HomeNewsWhy America Is Facing Serious Labor Shortage: By the Numbers

Why America Is Facing Serious Labor Shortage: By the Numbers

by Amy Myers
(Photo by Joe Raedle/Getty Images)

The U.S. is still fighting the effects of the labor shortage crisis. While the deficit became more noticeable during the pandemic, the cause has more to do with an issue of generational numbers rather than public health.

Since the start of the pandemic, many companies have had to close their doors, whether temporarily or permanently. Of course, this resulted in thousands of lost jobs, but this was only the tip of the labor shortage iceberg. A study that Axios conducted demonstrated how the number of workers in the U.S. has plummeted within the past few decades.

According to the results, labor force growth has steadily decreased since the 1970s. Back then, the number of workers increased by over 30 percent. By the 1990s, this amount decreased to 12.6 percent. The report forecast that the 2020s see only a four percent total increase.

Generation Z Workers Are Not Enough to Supplement Labor Force

Back in the 70s, the baby boomer generation was just entering the workforce, supplying a huge boost to its numbers. We saw another swell again when the massive millennial generation began working in the 2010s. But now, the boomers are reaching retirement, and the significantly smaller generation Z can’t resupply these numbers on its own.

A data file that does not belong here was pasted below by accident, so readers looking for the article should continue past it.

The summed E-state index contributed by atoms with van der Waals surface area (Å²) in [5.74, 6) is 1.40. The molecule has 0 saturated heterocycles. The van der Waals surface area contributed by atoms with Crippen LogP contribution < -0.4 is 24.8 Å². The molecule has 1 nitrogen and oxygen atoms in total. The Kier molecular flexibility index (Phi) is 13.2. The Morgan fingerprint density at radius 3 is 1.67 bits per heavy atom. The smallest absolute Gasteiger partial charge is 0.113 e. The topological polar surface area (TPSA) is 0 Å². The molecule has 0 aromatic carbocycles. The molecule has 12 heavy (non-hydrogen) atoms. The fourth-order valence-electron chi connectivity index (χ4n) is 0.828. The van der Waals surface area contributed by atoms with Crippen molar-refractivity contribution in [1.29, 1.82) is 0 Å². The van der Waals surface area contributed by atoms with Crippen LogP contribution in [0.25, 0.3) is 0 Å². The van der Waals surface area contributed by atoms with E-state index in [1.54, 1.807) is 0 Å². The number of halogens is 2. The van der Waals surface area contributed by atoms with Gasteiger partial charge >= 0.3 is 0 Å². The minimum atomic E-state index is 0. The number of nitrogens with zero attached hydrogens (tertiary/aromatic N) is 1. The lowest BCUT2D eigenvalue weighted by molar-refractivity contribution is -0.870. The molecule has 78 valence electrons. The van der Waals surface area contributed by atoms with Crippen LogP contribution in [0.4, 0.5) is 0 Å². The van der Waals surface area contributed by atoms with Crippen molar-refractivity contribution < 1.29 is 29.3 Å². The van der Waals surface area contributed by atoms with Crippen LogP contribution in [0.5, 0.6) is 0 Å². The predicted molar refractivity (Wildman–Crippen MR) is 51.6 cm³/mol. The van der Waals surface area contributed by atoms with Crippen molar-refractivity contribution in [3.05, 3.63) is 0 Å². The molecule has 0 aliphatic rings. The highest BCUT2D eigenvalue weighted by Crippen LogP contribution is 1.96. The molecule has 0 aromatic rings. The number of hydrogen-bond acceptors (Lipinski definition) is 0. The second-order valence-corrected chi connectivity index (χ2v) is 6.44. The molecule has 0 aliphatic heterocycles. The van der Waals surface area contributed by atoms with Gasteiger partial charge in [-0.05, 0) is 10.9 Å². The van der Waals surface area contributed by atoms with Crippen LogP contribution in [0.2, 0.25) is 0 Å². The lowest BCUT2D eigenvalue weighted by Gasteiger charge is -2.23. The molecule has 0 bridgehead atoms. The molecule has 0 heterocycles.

“We’re trying to warn employers that this is not just a passing fad but a new reality,” said Bruce Evans with Emsi Burning Glass, a firm that analyzes job listings.

In July, the Congressional Budget Office predicted that the size of the labor force will only increase by 0.2 percent a year from 2024 to 2031. And according to Evans, the workforce system isn’t equipped to deal with these small numbers.

“When I entered the labor market, all these systems were set up to keep people away, because every job was overwhelmed with the number of workers looking to do those jobs,” said Evans. “Now that’s just not true anymore, but all those systems have been retained.”

Grocery Stores Among the Many Businesses Suffering from Labor Shortage

One of the most noticeable industries suffering from the labor shortage is grocery store chains. Instead of having just toilet paper and disinfectant out of stock, goods of all types are missing from the shelves. All across the country, vendors are struggling to find enough truckers to transport products. As a result, shipping costs have more than doubled.

“We typically will ship, East Coast to West Coast – we used to do it for about $7,000,” said Shay Myers, CEO of Owyhee Produce. “Today it’s somewhere between $18,000 and $22,000.”

For those that can’t afford the new prices, that means they have to put up with long wait times.

“The canned goods, the sodas, the chips – those things sat because they weren’t willing to pay double, triple the freight, and their stuff doesn’t go bad in four days,” Myers said.